Third-Party Tools Do Even More

When your Mac is experiencing issues, there are many free third-party tools for Mac The 8 Best Free Mac Tools to Detect and Fix Common macOS Problems Every Mac user should keep these 8 tools around to fix any problems that may arise, like malware, hardware issues, and more. Read More that help guide you in the right direction.

A great choice when you’re looking to find out more about a Mac’s battery is Battery Health. The app goes beyond cycle counts and explains information in less technical terms so you can track battery temperature, status, design capacity, and more. The app also shows how much longer your battery will last on its current charge for various activities.

Checking your battery’s temperature is also important. A battery that frequently overheats suggests bigger issues.

Reading the Logs

Mac apps using significant energy

The less you need to charge your battery, the longer the battery should last and the healthier your computer will remain. Thus, apps that are consistent battery hogs can cause long-term damage to your investment.

The easiest way to see what apps are using the most battery life on your MacBook is to select the battery icon in the menu bar on the upper-right corner of the screen. Here you can see apps Using Significant Energy.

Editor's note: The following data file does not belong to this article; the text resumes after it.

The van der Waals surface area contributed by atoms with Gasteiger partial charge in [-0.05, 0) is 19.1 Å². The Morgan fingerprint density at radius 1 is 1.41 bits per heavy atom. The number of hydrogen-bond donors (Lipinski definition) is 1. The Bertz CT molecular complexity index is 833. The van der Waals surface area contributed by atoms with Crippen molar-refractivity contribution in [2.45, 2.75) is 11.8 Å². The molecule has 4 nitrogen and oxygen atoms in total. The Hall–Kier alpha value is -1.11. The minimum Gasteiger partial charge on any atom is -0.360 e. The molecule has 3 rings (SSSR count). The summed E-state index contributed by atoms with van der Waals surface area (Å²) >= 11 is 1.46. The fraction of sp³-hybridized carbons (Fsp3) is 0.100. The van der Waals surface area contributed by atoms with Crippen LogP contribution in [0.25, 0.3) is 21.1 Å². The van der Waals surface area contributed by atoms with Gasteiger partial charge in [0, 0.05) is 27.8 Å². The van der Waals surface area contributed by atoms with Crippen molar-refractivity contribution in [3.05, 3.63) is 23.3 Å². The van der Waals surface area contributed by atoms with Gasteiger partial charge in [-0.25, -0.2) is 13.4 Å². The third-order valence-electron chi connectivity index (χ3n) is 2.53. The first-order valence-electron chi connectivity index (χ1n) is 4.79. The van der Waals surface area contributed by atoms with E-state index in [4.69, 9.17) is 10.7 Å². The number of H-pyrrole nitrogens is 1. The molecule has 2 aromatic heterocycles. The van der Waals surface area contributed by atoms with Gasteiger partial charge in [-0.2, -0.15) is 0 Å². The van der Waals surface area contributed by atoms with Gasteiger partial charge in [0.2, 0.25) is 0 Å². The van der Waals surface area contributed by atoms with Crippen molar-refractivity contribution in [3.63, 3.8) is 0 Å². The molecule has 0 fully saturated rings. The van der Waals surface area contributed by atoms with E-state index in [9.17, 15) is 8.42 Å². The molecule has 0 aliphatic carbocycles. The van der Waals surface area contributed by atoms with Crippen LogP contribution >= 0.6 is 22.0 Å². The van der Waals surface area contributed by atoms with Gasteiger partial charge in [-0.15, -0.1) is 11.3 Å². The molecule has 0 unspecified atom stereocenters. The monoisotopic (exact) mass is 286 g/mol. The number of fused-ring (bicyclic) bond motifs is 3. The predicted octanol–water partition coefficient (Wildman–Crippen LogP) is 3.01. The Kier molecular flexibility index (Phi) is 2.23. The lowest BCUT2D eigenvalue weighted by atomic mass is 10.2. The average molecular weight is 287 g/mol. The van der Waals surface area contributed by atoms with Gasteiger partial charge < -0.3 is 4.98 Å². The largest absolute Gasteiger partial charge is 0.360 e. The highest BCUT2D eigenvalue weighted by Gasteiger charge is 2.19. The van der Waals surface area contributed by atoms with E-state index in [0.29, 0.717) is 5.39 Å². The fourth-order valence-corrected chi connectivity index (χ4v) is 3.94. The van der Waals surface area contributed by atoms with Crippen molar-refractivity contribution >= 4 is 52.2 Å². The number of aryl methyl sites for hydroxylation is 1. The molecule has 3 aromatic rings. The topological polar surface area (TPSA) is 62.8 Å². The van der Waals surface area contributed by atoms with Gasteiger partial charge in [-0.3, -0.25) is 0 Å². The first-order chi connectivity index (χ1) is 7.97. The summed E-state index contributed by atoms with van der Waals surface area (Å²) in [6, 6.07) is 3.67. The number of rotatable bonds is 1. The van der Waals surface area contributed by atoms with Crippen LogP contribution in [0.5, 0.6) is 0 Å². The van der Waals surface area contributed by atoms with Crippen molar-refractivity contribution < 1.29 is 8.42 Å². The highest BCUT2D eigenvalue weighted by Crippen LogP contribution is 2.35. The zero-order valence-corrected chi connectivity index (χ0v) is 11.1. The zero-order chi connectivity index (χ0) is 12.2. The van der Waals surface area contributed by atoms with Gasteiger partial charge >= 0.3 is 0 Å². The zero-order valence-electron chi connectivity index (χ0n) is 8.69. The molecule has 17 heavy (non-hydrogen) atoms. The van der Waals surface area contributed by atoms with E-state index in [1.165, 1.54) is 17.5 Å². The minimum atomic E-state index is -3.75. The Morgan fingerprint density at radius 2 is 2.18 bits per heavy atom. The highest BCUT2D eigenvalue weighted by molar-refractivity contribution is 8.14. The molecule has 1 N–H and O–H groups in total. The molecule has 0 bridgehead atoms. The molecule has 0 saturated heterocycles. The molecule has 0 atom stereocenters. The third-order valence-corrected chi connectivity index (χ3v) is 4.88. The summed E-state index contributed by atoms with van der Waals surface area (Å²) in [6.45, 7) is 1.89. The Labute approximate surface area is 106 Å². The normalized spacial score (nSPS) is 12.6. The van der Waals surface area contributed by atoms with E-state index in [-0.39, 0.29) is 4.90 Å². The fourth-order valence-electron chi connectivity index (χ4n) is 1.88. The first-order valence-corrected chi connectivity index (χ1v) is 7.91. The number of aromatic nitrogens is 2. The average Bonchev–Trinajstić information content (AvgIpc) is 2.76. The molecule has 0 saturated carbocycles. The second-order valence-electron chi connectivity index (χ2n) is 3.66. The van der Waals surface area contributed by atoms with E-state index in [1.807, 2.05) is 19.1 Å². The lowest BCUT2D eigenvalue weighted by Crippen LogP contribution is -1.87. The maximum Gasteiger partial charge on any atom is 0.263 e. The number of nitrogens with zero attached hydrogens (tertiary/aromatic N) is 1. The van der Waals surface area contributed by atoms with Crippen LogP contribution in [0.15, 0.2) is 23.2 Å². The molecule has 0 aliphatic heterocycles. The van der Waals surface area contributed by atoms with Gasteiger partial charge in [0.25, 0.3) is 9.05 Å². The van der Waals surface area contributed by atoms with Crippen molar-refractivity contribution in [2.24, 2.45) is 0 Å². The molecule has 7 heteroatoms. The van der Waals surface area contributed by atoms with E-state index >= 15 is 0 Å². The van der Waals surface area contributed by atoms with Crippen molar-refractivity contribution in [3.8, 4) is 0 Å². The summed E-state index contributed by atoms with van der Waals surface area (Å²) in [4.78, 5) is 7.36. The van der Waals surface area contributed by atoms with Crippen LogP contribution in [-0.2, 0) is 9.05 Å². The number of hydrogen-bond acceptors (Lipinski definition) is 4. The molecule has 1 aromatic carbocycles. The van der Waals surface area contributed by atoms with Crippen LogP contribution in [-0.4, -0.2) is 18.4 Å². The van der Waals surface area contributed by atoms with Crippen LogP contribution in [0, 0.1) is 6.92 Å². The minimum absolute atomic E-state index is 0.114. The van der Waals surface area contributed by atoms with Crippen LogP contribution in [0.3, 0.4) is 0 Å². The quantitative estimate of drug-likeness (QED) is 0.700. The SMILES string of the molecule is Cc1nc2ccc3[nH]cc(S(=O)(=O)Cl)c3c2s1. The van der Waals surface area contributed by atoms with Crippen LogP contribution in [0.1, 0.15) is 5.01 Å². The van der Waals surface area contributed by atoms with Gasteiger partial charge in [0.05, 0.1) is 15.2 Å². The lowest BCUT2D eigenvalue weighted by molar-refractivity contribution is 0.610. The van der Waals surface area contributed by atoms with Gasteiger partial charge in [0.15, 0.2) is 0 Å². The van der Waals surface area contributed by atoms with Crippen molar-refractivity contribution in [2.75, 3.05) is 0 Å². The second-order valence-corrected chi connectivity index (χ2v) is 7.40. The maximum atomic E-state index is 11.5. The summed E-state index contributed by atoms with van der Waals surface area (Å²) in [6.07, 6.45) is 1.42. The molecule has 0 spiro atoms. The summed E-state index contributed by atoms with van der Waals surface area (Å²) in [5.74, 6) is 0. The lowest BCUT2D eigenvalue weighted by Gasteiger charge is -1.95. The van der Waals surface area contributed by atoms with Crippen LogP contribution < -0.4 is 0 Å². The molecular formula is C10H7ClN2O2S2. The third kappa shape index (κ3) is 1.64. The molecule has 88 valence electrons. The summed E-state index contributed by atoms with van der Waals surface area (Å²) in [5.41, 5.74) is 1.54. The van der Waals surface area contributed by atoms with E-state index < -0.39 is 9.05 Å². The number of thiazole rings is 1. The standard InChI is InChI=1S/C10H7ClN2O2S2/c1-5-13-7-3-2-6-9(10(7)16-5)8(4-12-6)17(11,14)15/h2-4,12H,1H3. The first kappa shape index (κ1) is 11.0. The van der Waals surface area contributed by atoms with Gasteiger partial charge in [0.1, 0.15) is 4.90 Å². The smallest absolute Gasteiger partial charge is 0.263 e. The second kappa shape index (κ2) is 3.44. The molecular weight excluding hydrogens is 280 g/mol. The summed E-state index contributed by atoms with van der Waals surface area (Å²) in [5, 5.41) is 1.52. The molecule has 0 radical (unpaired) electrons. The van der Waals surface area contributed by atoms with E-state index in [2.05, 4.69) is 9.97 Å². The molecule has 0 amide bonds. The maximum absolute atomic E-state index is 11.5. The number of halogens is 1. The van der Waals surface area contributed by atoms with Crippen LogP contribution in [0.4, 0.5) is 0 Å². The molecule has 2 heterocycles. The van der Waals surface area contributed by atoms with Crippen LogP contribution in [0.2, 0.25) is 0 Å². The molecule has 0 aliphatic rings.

You should also use your Mac’s Activity Monitor What Is Activity Monitor? The Mac Equivalent of Task Manager Learn all about Activity Monitor on your Mac and how to use it to check detailed information about your system. Read More , which shows you the apps and services that are using up the most CPU power. Go to Applications > Utilities > Activity Monitor to open it. Pay careful attention to the items located under the CPU and Energy tabs, as large numbers here could be troublesome.

Save Your Energy

You should also check your computer’s Energy Saver settings, which are located in the System Preferences menu. For most users, the default settings are appropriate. Click Restore Defaults for those settings.

Calibrating Your MacBook Battery

You should calibrate the battery on an older Mac Calibrate & Maintain Your MacBook Battery For Best Performance If you correctly calibrate and maintain your MacBook battery, it's possible to improve performance and put off replacing it for as long as possible. Read More once a month. According to Apple, any MacBook model released after mid-2009 is pre-calibrated and doesn’t require calibration.